Christian Relationship Help: Answers to Questions About Dealing With Alcoholism

This Christian relationship help gives you answers to questions about dealing with alcoholism. There are many dilemmas you deal with when someone you care about that drinks too much. Proverbs 20:1 says, “Wine is a mocker and beer a brawler; whoever is led astray by them is not wise” (NIV). It is true that drinkers make many foolish choices that affect their lives and their loved ones lives negatively. The answers to most of these questions involve the principle of allowing the problem drinker to deal with the drinking and the problems it causes while you turn your focus onto living your own life and accepting the fact that you can’t force someone else to change. The person has to want to change themselves.

Here are the questions and answers:

Should you take the car keys? When alcoholics drive under the influence of alcohol, they endanger themselves and others. So while no one wants an alcoholic driving when drinking, the question of whether or not you should take the keys is not so simple. If an alcoholic will surrender the keys peacefully, take them; but most alcoholics won’t which puts you in the position of demanding or forcing and this can pull you right back into the insanity of trying to control the alcoholic and of arguing with a drunk person. You can only control whether you will allow yourself and your children to ride in the car and that answer is simply “No.”

Should you buy their alcohol? Some people buy their alcoholics alcohol so they will drink at home rather than at bars. This is another attempt to control the drinking. A better approach is to take your hands off and let the alcoholic buy his/her own alcohol because you won’t be contributing at all to the drinking. Giving the alcoholic money to buy alcohol or money to pay bills when they have spent it on booze is also enabling them.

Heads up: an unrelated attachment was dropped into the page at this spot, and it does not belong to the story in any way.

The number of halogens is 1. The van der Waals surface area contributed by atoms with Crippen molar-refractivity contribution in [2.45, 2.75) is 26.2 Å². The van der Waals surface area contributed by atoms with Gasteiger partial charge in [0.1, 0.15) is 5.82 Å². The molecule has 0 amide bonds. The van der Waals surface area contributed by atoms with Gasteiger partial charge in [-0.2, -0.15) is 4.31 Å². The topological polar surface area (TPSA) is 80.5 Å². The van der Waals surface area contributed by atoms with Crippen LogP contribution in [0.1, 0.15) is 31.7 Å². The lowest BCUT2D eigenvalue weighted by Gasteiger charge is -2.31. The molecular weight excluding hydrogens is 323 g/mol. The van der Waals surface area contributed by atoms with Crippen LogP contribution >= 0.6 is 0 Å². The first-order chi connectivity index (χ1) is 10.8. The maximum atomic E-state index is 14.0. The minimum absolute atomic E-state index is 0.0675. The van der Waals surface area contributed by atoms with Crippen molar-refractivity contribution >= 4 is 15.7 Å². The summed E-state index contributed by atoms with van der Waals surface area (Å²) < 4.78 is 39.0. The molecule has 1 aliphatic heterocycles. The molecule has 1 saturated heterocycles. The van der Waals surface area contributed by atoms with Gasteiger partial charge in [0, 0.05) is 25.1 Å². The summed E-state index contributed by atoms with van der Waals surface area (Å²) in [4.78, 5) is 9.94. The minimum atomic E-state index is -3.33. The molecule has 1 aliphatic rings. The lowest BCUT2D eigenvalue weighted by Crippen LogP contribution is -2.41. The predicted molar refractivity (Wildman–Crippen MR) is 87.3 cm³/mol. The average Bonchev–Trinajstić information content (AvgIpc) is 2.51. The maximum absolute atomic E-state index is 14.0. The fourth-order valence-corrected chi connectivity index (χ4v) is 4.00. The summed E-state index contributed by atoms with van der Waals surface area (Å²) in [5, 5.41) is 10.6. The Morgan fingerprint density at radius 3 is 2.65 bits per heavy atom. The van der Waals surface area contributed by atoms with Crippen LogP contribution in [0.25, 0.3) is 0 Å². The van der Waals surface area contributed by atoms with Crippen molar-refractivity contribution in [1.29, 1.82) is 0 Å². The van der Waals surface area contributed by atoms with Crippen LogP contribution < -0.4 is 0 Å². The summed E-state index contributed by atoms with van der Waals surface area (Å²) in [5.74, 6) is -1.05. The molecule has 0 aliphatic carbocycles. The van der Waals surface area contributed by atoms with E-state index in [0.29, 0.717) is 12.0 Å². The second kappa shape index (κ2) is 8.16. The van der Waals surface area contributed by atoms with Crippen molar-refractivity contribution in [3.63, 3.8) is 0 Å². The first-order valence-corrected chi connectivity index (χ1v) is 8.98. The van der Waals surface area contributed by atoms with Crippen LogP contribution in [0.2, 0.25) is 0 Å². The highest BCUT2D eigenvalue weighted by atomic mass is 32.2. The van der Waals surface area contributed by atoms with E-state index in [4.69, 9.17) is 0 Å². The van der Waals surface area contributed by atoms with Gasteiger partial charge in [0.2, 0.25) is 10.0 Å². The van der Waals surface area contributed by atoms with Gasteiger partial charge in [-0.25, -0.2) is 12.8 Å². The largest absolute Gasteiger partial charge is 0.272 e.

Should you focus on getting them help? Many families have paid for expensive rehabilitation programs only to have the person drink again. Alcoholics Anonymous is the best program out there and has the benefit of being an ongoing support program. Some hospitals have inpatient detox centers and 30-day programs with after-care. Other programs are run by private organizations. The most important factor is the willingness of the drinker to stop drinking; the specific program matters less and a drinker often benefits from having to figure out how to get sober on his/her own.

Should you make excuses for their missed work, appointments, and events? The friends and loved ones around alcoholics worry about the consequences from their drinking, but the drinker appears not to worry. Well-meaning people begin to lie and make excuses for them. The truth is that this only allows them to continue to drink without having to face the consequences. This is called “enabling” and until it stops, they won’t hit a bottom and have a reason to stop drinking.

Should you call them an alcoholic? It doesn’t matter whether you call the person an alcoholic or not; the person has a drinking problem and you have a problem with the drinking. The only thing that matters is figuring out how you can live your life whether or not the person is willing to get help. It is okay to speak the truth and call it what it is, but don’t get hung up on whether the person accepts it or whether they are a true alcoholic or not.

This Christian relationship help gives you answers to questions about dealing with alcoholism. God has established the law of reaping what you sow (Galatians 6:7-8). Drinkers need to deal with their own problems. You need to figure out how to live your own life whether the drinker stops or not and you do this by ending enabling and trying to force change.

Next, if you need more practical tips and Biblical truths to help you change your relationships, get my FREE “15-Day Relationship Challenge” designed to give you back the power over your life.

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Karla Downing is an author, speaker, licensed marriage and family therapist, and Bible study teacher. Karla’s passion is to help people find freedom in Christ in the midst of their difficult relationships and circumstances through Biblical truths and practical tools.

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